Bangkok’s Catholic archdiocese holds third meeting of diocesan synod

The proposals are the results of the “synodal journey” of studies and discussions among synod members during meetings held in October

The Archdiocese of Bangkok held the third meeting of its diocesan synod on Saturday, December 18, for members to vote on proposals made earlier during consultations in communities.

Cardinal Francis Xavier Kriengsak Kovithavanij of Bangkok said the proposals are the results of the “synodal journey” of studies and discussions among synod members during meetings held in October.

The prelate described it note only as a result of “walking together and listening to one another but above all to the Holy Spirit.” He said that aside from discussions, the sessions were also “moments of prayer” and a “process of spiritual discernment.”

A statement from the archdiocese said the synodal process “started with and involved all the faithful” who attended the consultations and dialogue.

It said the process involved “listening to all, especially to laypeople, on the theme of ‘For a Synodal Church: Communion, Participation, and Mission,’” using a preparatory document and questionnaire provided by the Vatican.

Cardinal Kriengsak said the meeting on Saturday was the end of the diocesan phase for the Archdiocese of Bangkok, which will later incorporate the synodal results with other dioceses in the country.

Participants to the ‘synod on synodality’ in the Archdiocese of Bangkok attend a meeting on December 18. (Photo courtesy of Archdiocese of Bangkok)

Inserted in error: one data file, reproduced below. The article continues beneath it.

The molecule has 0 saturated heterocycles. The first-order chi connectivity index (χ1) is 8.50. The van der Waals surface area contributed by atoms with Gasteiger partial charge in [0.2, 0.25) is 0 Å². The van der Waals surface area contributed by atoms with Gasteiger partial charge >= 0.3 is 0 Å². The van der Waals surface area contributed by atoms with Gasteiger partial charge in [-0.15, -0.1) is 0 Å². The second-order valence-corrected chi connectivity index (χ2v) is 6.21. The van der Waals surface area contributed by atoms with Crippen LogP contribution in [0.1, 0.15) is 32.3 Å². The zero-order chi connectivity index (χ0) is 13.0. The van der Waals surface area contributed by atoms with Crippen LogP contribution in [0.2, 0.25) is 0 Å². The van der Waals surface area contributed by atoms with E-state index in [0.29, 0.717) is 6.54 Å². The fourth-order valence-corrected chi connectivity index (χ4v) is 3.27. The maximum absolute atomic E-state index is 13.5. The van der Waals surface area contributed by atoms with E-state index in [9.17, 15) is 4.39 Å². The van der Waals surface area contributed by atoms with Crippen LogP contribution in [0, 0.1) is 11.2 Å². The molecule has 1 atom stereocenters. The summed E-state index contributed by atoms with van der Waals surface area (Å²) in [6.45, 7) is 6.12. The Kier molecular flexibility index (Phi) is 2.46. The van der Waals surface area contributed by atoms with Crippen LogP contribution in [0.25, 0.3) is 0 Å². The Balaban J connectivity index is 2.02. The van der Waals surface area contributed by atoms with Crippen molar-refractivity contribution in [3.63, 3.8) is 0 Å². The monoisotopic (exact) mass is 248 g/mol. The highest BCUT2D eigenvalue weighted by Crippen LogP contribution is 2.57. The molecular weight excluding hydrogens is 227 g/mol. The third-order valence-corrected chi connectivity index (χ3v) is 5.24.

A second phase, dubbed the continental phase, will take place next year and the final phase will culminate in the Synod of Bishops in Rome in October 2023.

Father Michael Picharn Jaiseri, provincial superior of the Redemptorists in Thailand, welcomed the result of the synodal process in Bangkok.

“I personally feel the future direction of the Church, that we should focus more on the young and old people,” said the priest, adding that the proposals approved during the meeting cover current issues facing the Church.

Professor Wiriya Namsiripongpan told LiCAS News in an interview that he was delighted that the Church did not forget persons with disabilities in the synodal process.

“I am particularly hopeful to see that new technology, including our own platforms will be used for the pastoral care and evangelization of the Church,” he said.

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